Nuclear—Expand limitations contained in s140A of the EPBC Act on approval of certain nuclear installations to include all uranium mining and milling actions. Other stakeholders suggest reducing the scope of the nuclear trigger to remove duplication with state, territory and other Commonwealth regulations.

Contributions to the Review have suggested that the EPBC Act should be expanded to include a climate trigger, which would seek to solve 2 apparent problems. The first view presented is that Australia’s current emissions reduction policy settings are insufficient to meet our international commitments and more needs to be done. Advocates for a climate trigger suggest it would contribute to reducing Australia’s emissions profile by reducing land clearing and regulating projects with large emission profiles. Successive Australian Governments have elected to adopt specific policy mechanisms to implement their commitments to reduce emissions. The Review agrees that these mechanisms, not the Act, are the appropriate vehicle for addressing greenhouse gas emissions. The Review considers there is merit in mandating proposals required to be assessed and approved under the Act (due to their impacts on nationally protected matters) to transparently disclose the full emissions profile of the development.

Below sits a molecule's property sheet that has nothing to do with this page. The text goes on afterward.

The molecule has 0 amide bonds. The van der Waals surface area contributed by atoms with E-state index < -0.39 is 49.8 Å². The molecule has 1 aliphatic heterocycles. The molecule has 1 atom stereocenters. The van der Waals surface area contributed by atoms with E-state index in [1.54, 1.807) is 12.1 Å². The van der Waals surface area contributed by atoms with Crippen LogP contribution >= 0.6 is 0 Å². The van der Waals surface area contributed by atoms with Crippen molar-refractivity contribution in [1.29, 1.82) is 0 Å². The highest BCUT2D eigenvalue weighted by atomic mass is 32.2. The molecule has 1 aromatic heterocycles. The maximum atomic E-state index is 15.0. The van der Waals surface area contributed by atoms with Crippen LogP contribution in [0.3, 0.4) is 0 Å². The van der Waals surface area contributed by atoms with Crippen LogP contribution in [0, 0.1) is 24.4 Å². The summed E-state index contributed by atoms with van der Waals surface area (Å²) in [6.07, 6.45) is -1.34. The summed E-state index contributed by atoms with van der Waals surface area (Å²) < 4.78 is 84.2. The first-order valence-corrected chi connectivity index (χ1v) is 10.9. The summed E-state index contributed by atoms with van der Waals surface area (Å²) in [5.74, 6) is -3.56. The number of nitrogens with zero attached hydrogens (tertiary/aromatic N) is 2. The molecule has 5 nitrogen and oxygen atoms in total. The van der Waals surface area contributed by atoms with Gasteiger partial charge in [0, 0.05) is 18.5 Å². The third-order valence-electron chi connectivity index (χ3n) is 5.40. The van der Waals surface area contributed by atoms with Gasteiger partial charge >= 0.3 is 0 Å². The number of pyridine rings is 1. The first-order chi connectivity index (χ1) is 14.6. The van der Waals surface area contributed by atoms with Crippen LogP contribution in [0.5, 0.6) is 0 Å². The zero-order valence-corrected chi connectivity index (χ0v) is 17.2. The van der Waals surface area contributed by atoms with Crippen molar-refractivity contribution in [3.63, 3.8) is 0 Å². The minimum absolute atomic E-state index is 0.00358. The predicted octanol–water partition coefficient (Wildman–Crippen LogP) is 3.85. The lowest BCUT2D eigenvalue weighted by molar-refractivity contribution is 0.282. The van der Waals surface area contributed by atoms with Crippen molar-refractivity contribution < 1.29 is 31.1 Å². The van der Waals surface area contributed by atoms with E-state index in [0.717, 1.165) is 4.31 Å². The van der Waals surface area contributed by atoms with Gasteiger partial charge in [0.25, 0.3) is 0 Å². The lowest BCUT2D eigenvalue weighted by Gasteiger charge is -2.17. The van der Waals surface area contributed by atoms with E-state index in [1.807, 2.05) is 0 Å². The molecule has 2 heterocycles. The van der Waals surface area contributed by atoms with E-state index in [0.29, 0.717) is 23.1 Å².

The second view is that the EPBC Act does not effectively support adaptive management that uses best available climate modelling and scenario forecasting to ensure the actions we take to protect matters are effective in a climate-changed world.

The EPBC Act should, however, require that development proposals explicitly consider the effectiveness of their actions to avoid or mitigate impacts on nationally protected matters under specified climate change scenarios. Many of the suggestions about the Commonwealth taking on a broader role reflect a lack of trust that states and territories will manage these elements well. The Review does not agree with suggestions that the environmental matters the Act deals with should be broadened. The remit of the Act should not be expanded to cover environmental matters that are state and territory responsibilities. To do so would result in muddled responsibilities, further duplication and inefficiency. Unclear responsibilities mean that the community is less able to hold governments to account.